5. Although we quite like pasta, we don’t have it very often. (but)
Are you a good tourist? Do the quiz and find out.
1. CYPRUS: On a village tour, a local offers you a glyko. What should you do?
a. Ride it – it’s a type of bicycle.
b. Wear it – it’s a traditional hat.
c. Eat it – it’s a sweetened fruit dessert.
2. MOROCCO:You’d like to pay a visit to some mosques, but are you allowed inside?
a. Yes, if you take your shoes off.
b. No, unless you’re a Muslim.
c. Yes, except during Ramadan.
3. JAPAN: You’re staying in a Japanese inn and decide to relax in a traditional, shared bath. What shouldn’t you do in the bath?
a. Wash yourself.
b. Talk to other bathers.
c. Stay too long.
4. NEPAL: While trekking, you want to photograph local villagers. Is this OK?
a. Yes – the Nepalese love it.
b. No – it’s against their religion.
c. Yes – but ask permission first.
5. GERMANY: After you walk across a street, you’re stopped and fined by the police. Why?
a. You ignored the pedestrian crossing.
b. The pedestrian light was red.
c. You didn’t look both ways before you crossed.
6. SINGAPORE: You offer a piece of chewing – gum to your tour guide. Why does she look at you in such a strange way?
a. Chewing – gum is banned in Singapore.
b. Tour guides aren’t allowed to accept gifts.
c. Chewing – gum is only given to animals.
7. INDIA: An Indian friend invites you to a traditional meal. Which is the correct way to eat?
a. With your left hand only.
b. With your right hand only.
c. With both hands.
8. AUSTRALIA: In a bar, you observe some angry Australians. What’s the most likely reason?
a. Australia has lost cricket.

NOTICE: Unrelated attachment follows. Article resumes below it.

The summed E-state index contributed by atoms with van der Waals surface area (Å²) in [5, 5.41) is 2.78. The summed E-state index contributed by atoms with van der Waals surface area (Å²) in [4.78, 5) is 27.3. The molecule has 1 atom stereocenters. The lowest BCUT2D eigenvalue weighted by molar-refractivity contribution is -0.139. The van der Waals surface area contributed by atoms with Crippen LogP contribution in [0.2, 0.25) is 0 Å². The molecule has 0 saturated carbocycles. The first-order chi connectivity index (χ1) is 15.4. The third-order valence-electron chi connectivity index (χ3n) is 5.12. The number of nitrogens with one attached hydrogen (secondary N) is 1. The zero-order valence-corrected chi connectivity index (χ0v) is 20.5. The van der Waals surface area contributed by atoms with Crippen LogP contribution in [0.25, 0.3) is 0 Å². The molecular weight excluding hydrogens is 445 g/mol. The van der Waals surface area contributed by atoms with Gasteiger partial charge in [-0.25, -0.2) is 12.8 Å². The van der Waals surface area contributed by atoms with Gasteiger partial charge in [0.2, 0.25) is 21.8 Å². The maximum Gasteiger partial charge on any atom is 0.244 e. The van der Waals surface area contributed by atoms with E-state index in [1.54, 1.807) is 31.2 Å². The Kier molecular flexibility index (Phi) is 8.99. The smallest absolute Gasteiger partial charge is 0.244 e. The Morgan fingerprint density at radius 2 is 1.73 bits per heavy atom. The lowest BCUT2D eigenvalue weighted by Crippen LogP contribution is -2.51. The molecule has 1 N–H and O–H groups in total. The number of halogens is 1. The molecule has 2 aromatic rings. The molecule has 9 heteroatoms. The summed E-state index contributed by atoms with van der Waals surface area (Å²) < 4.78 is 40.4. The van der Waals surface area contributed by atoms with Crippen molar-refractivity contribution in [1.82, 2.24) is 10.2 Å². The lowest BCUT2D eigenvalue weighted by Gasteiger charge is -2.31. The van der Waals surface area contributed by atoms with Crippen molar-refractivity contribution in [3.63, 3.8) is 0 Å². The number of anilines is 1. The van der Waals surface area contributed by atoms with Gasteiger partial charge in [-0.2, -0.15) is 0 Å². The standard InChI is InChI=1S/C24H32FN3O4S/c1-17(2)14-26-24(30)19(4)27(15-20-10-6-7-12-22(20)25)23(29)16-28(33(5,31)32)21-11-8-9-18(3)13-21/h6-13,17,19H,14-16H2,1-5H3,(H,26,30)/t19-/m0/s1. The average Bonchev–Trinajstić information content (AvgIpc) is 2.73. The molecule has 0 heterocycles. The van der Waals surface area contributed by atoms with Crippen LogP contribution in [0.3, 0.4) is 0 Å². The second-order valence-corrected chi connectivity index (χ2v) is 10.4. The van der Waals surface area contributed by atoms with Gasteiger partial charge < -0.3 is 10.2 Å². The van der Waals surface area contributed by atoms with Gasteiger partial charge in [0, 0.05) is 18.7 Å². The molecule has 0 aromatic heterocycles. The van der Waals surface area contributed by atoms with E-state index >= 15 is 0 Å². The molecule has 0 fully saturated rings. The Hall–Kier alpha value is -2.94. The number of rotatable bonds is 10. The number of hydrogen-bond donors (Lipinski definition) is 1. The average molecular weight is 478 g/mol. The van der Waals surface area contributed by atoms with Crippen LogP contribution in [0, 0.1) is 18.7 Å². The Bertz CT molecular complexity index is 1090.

b. Their beer is warm.
c. The beer glasses are warm.
9. RUSSIA: You are introduced to some Russians. When you great them, what should you avoid?
a. Shaking hands as you enter their home.
b. Extending your left hand.
c. Shaking hands with your gloves on.
10. CHINA: If you’re invited into someone’s house, which of these actions may cause offence to your hosts?
a. Blowing your nose.
b. Refusing an offer of food.
c. Not removing your shoes before entering.
Score one point for each question correctly answered.
1. c. Glyko is a traditional dish, given in welcome by villagers. It’s impolite to refuse it and offer money for it.
2. b. Non-Muslims are banned from Moroccan mosques.
3. a. You should wash yourself at a tap before relaxing in the bath.
4. c. As in many other cultures, the Nepalese are sensitive about being photographed.
5. a and b You must use crossings correctly even if there is no traffic.
6. a. People are fined in Singapore for chewing – gum.
7. b. Indians traditionally eat with their right hand, the left is considered unclean.
8. a, b and c. It’s a trick question.
9. a. It’s considered very unlucky
10. b. It’s considered impolite to refuse food, although people usually refuse before they accept.
How did you do?
8 – 10 Congratulations! You’ve completed your round – the world tour with the minimum of embarrassment.
5 – 7 Not bad, but you need to take a bit more care.
2 – 4 Have you ever wondered why locals look at you as if you are crazy?
0 – 1 Try a holiday at home this year.
6. Fastening the lesson. The Game “BINGO”
Let’s play the game “Bingo”. There are proverbs in English. You must find the Kazakh equivalents.
An apple a day keeps doctor away. Күнінебіралмажесең, емшіденаулақболасың.
Bread is staff of life. Ас – адамныңарқауы.
Half a loaf is better than no bread – Қанағатқарынтойғызады.
As hungry wolf – Аштықасталғамайды.
Hunger breaks stone walls – Аштықта жеген құйқаңды тоқтықта ұмытпа.
Tastes differ – Әркімнің өз талғамы бар.
All is well that ends well – Басықаттыболса, аяғытәттіболады.
As you have made you bed, so you must lie on it – Неексең, соныорасын.
Look at the BLOB Tree. Find out yourself. Where are you?
8. Giving the home task
Speaking and writing Ex. 1,2
9. Giving marks
Your marks …
The lesson is over. Good bye!